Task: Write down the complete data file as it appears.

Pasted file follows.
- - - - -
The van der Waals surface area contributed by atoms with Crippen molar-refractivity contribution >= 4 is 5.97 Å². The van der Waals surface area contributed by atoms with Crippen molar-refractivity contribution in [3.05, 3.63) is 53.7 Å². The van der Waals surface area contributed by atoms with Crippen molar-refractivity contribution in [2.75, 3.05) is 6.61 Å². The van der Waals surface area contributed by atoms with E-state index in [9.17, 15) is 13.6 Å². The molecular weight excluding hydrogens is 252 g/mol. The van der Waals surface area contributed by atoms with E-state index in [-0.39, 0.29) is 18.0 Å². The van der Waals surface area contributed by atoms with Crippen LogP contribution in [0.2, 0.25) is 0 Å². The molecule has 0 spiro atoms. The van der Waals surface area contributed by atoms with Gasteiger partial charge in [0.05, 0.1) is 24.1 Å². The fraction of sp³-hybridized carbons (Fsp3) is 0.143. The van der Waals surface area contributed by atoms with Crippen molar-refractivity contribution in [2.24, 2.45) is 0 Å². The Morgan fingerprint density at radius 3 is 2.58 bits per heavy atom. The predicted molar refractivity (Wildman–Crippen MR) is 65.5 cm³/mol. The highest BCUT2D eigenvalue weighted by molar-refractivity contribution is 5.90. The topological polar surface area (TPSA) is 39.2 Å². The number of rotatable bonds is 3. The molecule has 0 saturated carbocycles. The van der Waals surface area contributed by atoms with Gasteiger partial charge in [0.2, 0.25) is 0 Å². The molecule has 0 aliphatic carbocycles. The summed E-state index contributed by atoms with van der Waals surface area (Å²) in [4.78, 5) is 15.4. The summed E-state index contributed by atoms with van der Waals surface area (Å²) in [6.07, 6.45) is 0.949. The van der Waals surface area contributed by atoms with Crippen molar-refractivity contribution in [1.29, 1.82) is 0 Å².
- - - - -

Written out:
The van der Waals surface area contributed by atoms with Crippen molar-refractivity contribution >= 4 is 5.97 Å². The van der Waals surface area contributed by atoms with Crippen molar-refractivity contribution in [3.05, 3.63) is 53.7 Å². The van der Waals surface area contributed by atoms with Crippen molar-refractivity contribution in [2.75, 3.05) is 6.61 Å². The van der Waals surface area contributed by atoms with E-state index in [9.17, 15) is 13.6 Å². The molecular weight excluding hydrogens is 252 g/mol. The van der Waals surface area contributed by atoms with E-state index in [-0.39, 0.29) is 18.0 Å². The van der Waals surface area contributed by atoms with Crippen LogP contribution in [0.2, 0.25) is 0 Å². The molecule has 0 spiro atoms. The van der Waals surface area contributed by atoms with Gasteiger partial charge in [0.05, 0.1) is 24.1 Å². The fraction of sp³-hybridized carbons (Fsp3) is 0.143. The van der Waals surface area contributed by atoms with Crippen molar-refractivity contribution in [2.24, 2.45) is 0 Å². The Morgan fingerprint density at radius 3 is 2.58 bits per heavy atom. The predicted molar refractivity (Wildman–Crippen MR) is 65.5 cm³/mol. The highest BCUT2D eigenvalue weighted by molar-refractivity contribution is 5.90. The topological polar surface area (TPSA) is 39.2 Å². The number of rotatable bonds is 3. The molecule has 0 saturated carbocycles. The van der Waals surface area contributed by atoms with Gasteiger partial charge in [0.2, 0.25) is 0 Å². The molecule has 0 aliphatic carbocycles. The summed E-state index contributed by atoms with van der Waals surface area (Å²) in [4.78, 5) is 15.4. The summed E-state index contributed by atoms with van der Waals surface area (Å²) in [6.07, 6.45) is 0.949. The van der Waals surface area contributed by atoms with Crippen molar-refractivity contribution in [1.29, 1.82) is 0 Å².